Among reported deaths this week is one pediatric death. This marks a solemn milestone, the 25th pediatric death in Los Angeles County from COVID-19.

Los Angeles County remains in the CDC’s Low COVID-19 Community Level for the 16th consecutive week. This includes a weekly reported case rate of 25 new cases per 100,000 people. The 7-day total for new COVID-19 hospital admissions per 100,000 people is currently 3.1. And the 7-day average of the proportion of staffed inpatient beds occupied by COVID-19 patients is now 1.5%.

As of Tuesday, May 2, there have been a total of 36,247 deaths in Los Angeles County.

Public Health is now reporting COVID data weekly. The following table shows the weekly reported case counts, average number of daily hospitalizations, and weekly reported death counts in Los Angeles County over the past four weeks.

LA County Data

A wide range of data and dashboards on COVID-19 from the Los Angeles County Department of Public Health are available on the Public Health website at http://www.publichealth.lacounty.gov including:

COVID-19 Locations & Demographics (data by demographic characteristics and geography, active outbreaks, and citations)

 – COVID-19 Response Plan

 – COVID-19 Vaccinations

 – Skilled Nursing Facility Metrics

Always check with trusted sources for the latest accurate information about novel coronavirus:

 – Los Angeles County Department of Public Health: http://publichealth.lacounty.gov/media/Coronavirus/

– California Department of Public Health: https://www.cdph.ca.gov/Programs/CID/DCDC/Pages/Immunization/nCOV2019.aspx

– Centers for Disease Control and Prevention: https://www.cdc.gov/coronavirus/2019-ncov/index.html

– CDC Spanishhttps://espanol.cdc.gov/enes/coronavirus/2019-ncov/index.html

– World Health Organization https://www.who.int/health-topics/coronavirus

– LA County residents can also call 2-1-1

William S. Hart Union High School District COVID-19 Dashboard

Since the State of Emergency has been lifted, the William S. Hart Union High School District will no longer be posting dashboard information.

Santa Clarita Valley Thursday Update

As of 3 p.m. Thursday, the L.A. County Public Health dashboard reported no additional deaths from COVID-19 in the Santa Clarita Valley, keeping the total number of deaths in the SCV at 557.

NOTE: As of Dec. 20, 2022, the Los Angeles County Department of Public Health switched to a new geocoding process to improve the accuracy and completeness of geocoded data. Geocoding is the process of assigning an address to specific geographic coordinates (latitude/longitude). As a result, approximately 1,500 cases (0.04%) were removed from the cumulative count as they were determined to be out of jurisdiction with the improved geocoding. The switch to this improved process also resulted in minor changes to cumulative case/death counts by Supervisor District, Service Planning Area, city/community, and area poverty categories.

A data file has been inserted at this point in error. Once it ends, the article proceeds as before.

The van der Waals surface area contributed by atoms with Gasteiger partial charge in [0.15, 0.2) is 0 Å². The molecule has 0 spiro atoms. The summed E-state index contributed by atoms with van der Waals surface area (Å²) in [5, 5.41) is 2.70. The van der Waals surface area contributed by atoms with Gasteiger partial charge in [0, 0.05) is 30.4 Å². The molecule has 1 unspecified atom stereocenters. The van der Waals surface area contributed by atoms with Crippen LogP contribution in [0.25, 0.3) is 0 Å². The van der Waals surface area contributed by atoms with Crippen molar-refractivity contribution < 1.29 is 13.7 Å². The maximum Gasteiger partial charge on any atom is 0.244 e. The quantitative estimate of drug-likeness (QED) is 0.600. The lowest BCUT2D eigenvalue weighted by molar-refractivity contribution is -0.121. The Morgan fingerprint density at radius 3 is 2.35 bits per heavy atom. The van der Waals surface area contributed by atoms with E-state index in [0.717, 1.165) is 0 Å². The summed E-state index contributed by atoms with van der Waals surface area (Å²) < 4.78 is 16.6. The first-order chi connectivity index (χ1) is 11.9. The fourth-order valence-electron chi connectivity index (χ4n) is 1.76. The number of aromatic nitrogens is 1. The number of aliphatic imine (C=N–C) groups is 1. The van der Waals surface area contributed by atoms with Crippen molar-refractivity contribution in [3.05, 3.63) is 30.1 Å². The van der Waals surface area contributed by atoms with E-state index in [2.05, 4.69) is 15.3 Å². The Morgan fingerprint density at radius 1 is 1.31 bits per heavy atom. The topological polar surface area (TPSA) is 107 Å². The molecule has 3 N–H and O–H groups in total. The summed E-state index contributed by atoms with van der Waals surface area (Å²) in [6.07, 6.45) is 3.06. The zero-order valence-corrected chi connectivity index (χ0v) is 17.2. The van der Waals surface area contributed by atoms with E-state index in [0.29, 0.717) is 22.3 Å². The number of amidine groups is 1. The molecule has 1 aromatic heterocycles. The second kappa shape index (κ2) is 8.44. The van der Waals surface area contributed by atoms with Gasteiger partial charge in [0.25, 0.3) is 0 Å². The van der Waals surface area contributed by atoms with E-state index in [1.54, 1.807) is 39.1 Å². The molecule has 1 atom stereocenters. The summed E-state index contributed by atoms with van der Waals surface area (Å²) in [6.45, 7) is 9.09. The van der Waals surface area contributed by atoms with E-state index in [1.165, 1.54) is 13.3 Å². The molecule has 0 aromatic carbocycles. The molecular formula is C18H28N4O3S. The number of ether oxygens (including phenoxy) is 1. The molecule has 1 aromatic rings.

The following is the community breakdown per L.A. County’s dashboard:

Santa Clarita: 455

Castaic: 30 (revised from 33)

Acton: 18 (revised from 19)

Stevenson Ranch: 18

Unincorporated Canyon Country: 11

Agua Dulce: 7

Val Verde: 6

Elizabeth Lake: 4

Lake Hughes: 2

Valencia: 2

Unincorporated Bouquet Canyon: 2

Newhall: 1

Unincorporated Saugus/Canyon Country: 1


SCV Cases

Of the 99,345 cases reported to Public Health for the SCV to date, the community breakdown is as follows:

Santa Clarita: 73,419

Castaic: 9,610

Stevenson Ranch: 5,982

Canyon Country: 3,761

Acton: 2,013

Val Verde: 1,221

Agua Dulce: 992

Valencia: 934

Saugus: 345

Elizabeth Lake: 288

Bouquet Canyon: 206

Lake Hughes: 203

Saugus/Canyon Country: 131

Newhall: 105

Sand Canyon: 63

San Francisquito: 44

Placerita Canyon: 24

*Note: The county is unable to break out separate numbers for Castaic and PDC/NCCF because the county uses geotagging software that cannot be changed at this time, according to officials. Click here for the LASD COVID-19 dashboard.


California Thursday By the Numbers

With the recent end of the California COVID-19 State of Emergency, CDPH will sunset weekly COVID-19 data news releases. All data will continue to be updated regularly on the state’s COVID-19 data dashboard on Thursdays.​

Update for May 4


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Friday, Sep 29, 2023
The Greater Los Angeles Vector Control District has reported the first case of West Nile Virus in the Santa Clarita Valley this season. Transmitted through mosquito bites, West Nile Virus is a health concern for people and animals.
Friday, Sep 29, 2023
Los Angeles County will launch the first of two community relief programs for households that have been impacted by odors stemming from the Chiquita Canyon Landfill on Monday, Oct. 2.
Thursday, Sep 28, 2023
The Metro Board of Directors approved schedule changes, public safety resources and additional trains to the Metrolink Antelope Valley Line (AVL) Thursday.
Wednesday, Sep 27, 2023
The Los Angeles County Board of Supervisors unanimously approved a motion introduced by Supervisor Kathryn Barger and co-authored by Supervisor Lindsey P. Horvath that will examine how the County can support the film production industry and keep it anchored in the region.
Tuesday, Sep 26, 2023
Join the Los Angeles county Department of Economic Opportunity and the Department of Public Health for town halls throughout Los Angeles County to provide feedback on a potential new law that will allow residents to legally operate a minature restaurant in their home kitchen, or a Microenterprise Home Kitchen Operation, also known as MEHKOs.

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1945 - Cattle-rustling "Phantom of Vasquez Rocks" captured [story]